Burundi: Ban Condemns Assassination Of Senior Army Officer

Refugees from Burundi in South Kivu, Democratic Republic of the Congo (DRC). Photo: OCHA/Naomi Frerotte United Nations Secretary-General Ban Ki-moon has condemned the assassination Burundi’s former Army Chief of Staff, Colonel Jean Bikomagu, who ... More>>

Deadly Industrial Explosions In Northern China

United Nations Secretary-General Ban Ki-moon has been deeply saddened to learn of the loss of life and the injuries to scores of people as a result of deadly explosions in Tianjin, China. More>>

UN Urges Action To Tackle Deepening Refugee Crisis In Greece

A group of Syrian refugees arrive on the island of Lesbos after travelling in an inflatable raft from Turkey, near Skala Sykaminias, Greece. Photo: UNHCR/A. McConnell More>>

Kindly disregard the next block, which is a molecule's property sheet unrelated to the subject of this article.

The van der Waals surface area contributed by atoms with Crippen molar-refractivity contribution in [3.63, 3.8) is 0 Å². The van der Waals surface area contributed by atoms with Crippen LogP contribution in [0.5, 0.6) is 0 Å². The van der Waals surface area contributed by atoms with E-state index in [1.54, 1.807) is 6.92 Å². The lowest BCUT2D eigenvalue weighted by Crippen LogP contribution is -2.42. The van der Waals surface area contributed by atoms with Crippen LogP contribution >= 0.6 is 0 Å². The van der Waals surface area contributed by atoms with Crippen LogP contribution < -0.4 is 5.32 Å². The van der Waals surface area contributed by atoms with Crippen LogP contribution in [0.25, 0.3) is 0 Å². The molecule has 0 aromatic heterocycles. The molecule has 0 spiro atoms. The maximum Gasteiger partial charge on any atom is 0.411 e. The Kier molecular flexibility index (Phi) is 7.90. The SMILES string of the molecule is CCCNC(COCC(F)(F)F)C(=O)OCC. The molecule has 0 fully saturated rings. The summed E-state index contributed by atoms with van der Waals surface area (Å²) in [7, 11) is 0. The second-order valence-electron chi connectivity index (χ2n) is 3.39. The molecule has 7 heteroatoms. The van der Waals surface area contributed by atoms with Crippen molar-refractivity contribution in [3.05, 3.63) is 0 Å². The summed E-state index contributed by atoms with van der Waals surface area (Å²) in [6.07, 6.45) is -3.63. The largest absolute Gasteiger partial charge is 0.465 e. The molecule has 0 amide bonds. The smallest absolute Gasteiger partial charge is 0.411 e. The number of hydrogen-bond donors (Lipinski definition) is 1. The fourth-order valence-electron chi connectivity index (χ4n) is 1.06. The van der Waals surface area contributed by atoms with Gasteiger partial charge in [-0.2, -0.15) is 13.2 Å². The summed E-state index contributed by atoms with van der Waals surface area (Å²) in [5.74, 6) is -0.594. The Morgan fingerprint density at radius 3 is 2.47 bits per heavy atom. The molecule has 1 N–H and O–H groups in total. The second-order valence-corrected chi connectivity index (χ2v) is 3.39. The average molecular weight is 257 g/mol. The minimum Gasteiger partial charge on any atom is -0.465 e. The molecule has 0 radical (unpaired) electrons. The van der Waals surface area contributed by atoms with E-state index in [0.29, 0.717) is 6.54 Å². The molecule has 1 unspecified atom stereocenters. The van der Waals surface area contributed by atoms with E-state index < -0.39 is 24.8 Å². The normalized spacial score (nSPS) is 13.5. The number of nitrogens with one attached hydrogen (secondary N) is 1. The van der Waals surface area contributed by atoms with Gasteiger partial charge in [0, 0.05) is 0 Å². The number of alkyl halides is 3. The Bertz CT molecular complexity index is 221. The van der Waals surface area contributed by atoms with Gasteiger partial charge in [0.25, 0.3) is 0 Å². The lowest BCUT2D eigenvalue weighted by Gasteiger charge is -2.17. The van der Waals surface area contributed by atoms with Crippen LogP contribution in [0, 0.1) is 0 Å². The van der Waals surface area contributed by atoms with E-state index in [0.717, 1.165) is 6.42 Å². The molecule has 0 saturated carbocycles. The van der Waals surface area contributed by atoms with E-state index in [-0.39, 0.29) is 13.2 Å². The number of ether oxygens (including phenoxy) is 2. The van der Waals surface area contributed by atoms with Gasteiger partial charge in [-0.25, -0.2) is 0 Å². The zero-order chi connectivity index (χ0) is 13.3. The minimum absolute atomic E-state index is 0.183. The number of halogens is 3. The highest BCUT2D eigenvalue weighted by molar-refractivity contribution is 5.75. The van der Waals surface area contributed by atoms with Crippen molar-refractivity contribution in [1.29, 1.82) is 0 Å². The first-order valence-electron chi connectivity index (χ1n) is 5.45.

Probe Into Those Responsible For Chemical Weapons In Syria

The US Vessel Cape Ray, on which all 581 metric tonnes of a precursor chemical for sarin gas were removed from Syria and safely destroyed as the ship sailed in international waters in 2014. Photo: US Dept. of Transportation More>>

Myanmar Election: UNICEF Urges Prioritisation Of Children

With 99 days to go before Myanmar elections, UNICEF urges candidates make children the clear winner More>>

Liberia Thousands Of Unregistered Children Born During Ebola Crisis

Thousands of unregistered children born in Liberia during Ebola crisis at risk of exploitation – UNICEF More>>

UN Refugee Agency Envoy Angelina Jolie Visits Myanmar

UNHCR Special Envoy Angelina Jolie Pitt (left) in Myitkyina township, Kachin State, Myanmar, meeting with some of the 100,000 displaced people who currently live there. Photo: UNHCR/T.Stoddart More>>

Get More From Scoop

 
 
 
 
 
World
Search Scoop  
 
 
Powered by Vodafone
NZ independent news